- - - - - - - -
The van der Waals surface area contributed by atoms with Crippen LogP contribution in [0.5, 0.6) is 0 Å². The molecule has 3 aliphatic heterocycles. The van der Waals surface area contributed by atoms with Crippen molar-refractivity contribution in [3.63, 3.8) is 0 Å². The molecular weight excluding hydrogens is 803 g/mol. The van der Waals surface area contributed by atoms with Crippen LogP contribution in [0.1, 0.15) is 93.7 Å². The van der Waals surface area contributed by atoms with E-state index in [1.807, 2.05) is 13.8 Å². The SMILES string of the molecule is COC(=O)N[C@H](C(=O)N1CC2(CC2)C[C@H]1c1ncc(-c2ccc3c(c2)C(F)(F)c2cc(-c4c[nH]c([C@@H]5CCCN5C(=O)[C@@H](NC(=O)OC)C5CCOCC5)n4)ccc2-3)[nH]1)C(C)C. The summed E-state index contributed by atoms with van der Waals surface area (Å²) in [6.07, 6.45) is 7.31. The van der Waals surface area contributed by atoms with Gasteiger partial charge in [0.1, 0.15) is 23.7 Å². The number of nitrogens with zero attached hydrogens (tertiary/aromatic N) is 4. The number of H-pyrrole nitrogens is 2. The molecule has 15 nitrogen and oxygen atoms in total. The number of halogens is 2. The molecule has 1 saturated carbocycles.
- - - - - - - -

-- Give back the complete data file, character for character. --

The van der Waals surface area contributed by atoms with Crippen LogP contribution in [0.5, 0.6) is 0 Å². The molecule has 3 aliphatic heterocycles. The van der Waals surface area contributed by atoms with Crippen molar-refractivity contribution in [3.63, 3.8) is 0 Å². The molecular weight excluding hydrogens is 803 g/mol. The van der Waals surface area contributed by atoms with Crippen LogP contribution in [0.1, 0.15) is 93.7 Å². The van der Waals surface area contributed by atoms with E-state index in [1.807, 2.05) is 13.8 Å². The SMILES string of the molecule is COC(=O)N[C@H](C(=O)N1CC2(CC2)C[C@H]1c1ncc(-c2ccc3c(c2)C(F)(F)c2cc(-c4c[nH]c([C@@H]5CCCN5C(=O)[C@@H](NC(=O)OC)C5CCOCC5)n4)ccc2-3)[nH]1)C(C)C. The summed E-state index contributed by atoms with van der Waals surface area (Å²) in [6.07, 6.45) is 7.31. The van der Waals surface area contributed by atoms with Gasteiger partial charge in [0.1, 0.15) is 23.7 Å². The number of nitrogens with zero attached hydrogens (tertiary/aromatic N) is 4. The number of H-pyrrole nitrogens is 2. The molecule has 15 nitrogen and oxygen atoms in total. The number of halogens is 2. The molecule has 1 saturated carbocycles.